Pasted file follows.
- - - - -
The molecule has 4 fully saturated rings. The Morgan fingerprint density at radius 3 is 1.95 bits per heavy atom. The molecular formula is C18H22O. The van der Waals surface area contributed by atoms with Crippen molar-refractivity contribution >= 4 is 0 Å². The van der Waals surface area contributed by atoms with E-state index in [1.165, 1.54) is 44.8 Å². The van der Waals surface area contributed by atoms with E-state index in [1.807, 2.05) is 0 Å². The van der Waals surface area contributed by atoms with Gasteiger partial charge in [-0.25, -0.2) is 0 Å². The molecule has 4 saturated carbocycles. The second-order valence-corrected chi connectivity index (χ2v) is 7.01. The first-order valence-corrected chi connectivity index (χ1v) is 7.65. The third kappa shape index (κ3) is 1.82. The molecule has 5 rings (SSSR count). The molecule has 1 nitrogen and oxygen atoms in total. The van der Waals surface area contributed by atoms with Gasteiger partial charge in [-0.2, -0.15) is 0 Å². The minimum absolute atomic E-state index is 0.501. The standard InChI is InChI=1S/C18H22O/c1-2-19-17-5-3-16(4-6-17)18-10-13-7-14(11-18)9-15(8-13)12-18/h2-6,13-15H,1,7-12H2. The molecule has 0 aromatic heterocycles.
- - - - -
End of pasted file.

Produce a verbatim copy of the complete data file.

The molecule has 4 fully saturated rings. The Morgan fingerprint density at radius 3 is 1.95 bits per heavy atom. The molecular formula is C18H22O. The van der Waals surface area contributed by atoms with Crippen molar-refractivity contribution >= 4 is 0 Å². The van der Waals surface area contributed by atoms with E-state index in [1.165, 1.54) is 44.8 Å². The van der Waals surface area contributed by atoms with E-state index in [1.807, 2.05) is 0 Å². The van der Waals surface area contributed by atoms with Gasteiger partial charge in [-0.25, -0.2) is 0 Å². The molecule has 4 saturated carbocycles. The second-order valence-corrected chi connectivity index (χ2v) is 7.01. The first-order valence-corrected chi connectivity index (χ1v) is 7.65. The third kappa shape index (κ3) is 1.82. The molecule has 5 rings (SSSR count). The molecule has 1 nitrogen and oxygen atoms in total. The van der Waals surface area contributed by atoms with Gasteiger partial charge in [-0.2, -0.15) is 0 Å². The minimum absolute atomic E-state index is 0.501. The standard InChI is InChI=1S/C18H22O/c1-2-19-17-5-3-16(4-6-17)18-10-13-7-14(11-18)9-15(8-13)12-18/h2-6,13-15H,1,7-12H2. The molecule has 0 aromatic heterocycles.